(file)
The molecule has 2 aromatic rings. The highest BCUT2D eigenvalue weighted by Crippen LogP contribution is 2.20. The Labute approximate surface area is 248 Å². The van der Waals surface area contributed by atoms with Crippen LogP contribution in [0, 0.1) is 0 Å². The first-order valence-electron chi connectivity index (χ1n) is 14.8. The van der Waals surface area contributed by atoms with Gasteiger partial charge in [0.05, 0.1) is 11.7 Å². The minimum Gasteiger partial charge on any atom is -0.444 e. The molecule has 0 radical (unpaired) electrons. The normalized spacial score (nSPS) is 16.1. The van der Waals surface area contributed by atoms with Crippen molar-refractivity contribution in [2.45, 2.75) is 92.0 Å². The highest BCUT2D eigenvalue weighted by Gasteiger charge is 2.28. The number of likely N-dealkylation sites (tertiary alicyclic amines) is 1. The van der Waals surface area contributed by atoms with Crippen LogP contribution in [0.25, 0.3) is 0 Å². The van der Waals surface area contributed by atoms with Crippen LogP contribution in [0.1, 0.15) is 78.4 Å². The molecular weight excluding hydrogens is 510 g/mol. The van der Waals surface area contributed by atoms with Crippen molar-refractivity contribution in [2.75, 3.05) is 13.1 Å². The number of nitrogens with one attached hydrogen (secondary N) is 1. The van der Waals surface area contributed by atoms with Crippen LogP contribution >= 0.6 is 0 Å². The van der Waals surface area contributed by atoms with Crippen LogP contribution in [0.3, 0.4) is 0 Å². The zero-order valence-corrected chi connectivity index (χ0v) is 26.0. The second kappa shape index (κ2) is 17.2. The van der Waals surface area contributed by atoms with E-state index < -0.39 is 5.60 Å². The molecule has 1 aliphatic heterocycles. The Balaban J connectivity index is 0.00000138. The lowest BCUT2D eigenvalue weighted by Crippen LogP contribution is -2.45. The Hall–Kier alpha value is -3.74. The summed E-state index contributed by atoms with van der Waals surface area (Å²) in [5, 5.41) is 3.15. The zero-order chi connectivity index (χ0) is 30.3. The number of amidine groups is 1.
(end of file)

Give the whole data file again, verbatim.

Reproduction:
The molecule has 2 aromatic rings. The highest BCUT2D eigenvalue weighted by Crippen LogP contribution is 2.20. The Labute approximate surface area is 248 Å². The van der Waals surface area contributed by atoms with Crippen LogP contribution in [0, 0.1) is 0 Å². The first-order valence-electron chi connectivity index (χ1n) is 14.8. The van der Waals surface area contributed by atoms with Gasteiger partial charge in [0.05, 0.1) is 11.7 Å². The minimum Gasteiger partial charge on any atom is -0.444 e. The molecule has 0 radical (unpaired) electrons. The normalized spacial score (nSPS) is 16.1. The van der Waals surface area contributed by atoms with Crippen molar-refractivity contribution in [2.45, 2.75) is 92.0 Å². The highest BCUT2D eigenvalue weighted by Gasteiger charge is 2.28. The number of likely N-dealkylation sites (tertiary alicyclic amines) is 1. The van der Waals surface area contributed by atoms with Crippen LogP contribution in [0.25, 0.3) is 0 Å². The van der Waals surface area contributed by atoms with Crippen LogP contribution in [0.1, 0.15) is 78.4 Å². The molecular weight excluding hydrogens is 510 g/mol. The van der Waals surface area contributed by atoms with Crippen molar-refractivity contribution in [2.75, 3.05) is 13.1 Å². The number of nitrogens with one attached hydrogen (secondary N) is 1. The van der Waals surface area contributed by atoms with Crippen LogP contribution >= 0.6 is 0 Å². The van der Waals surface area contributed by atoms with Crippen LogP contribution in [0.3, 0.4) is 0 Å². The zero-order valence-corrected chi connectivity index (χ0v) is 26.0. The second kappa shape index (κ2) is 17.2. The van der Waals surface area contributed by atoms with E-state index < -0.39 is 5.60 Å². The molecule has 1 aliphatic heterocycles. The Balaban J connectivity index is 0.00000138. The lowest BCUT2D eigenvalue weighted by Crippen LogP contribution is -2.45. The Hall–Kier alpha value is -3.74. The summed E-state index contributed by atoms with van der Waals surface area (Å²) in [5, 5.41) is 3.15. The zero-order chi connectivity index (χ0) is 30.3. The number of amidine groups is 1.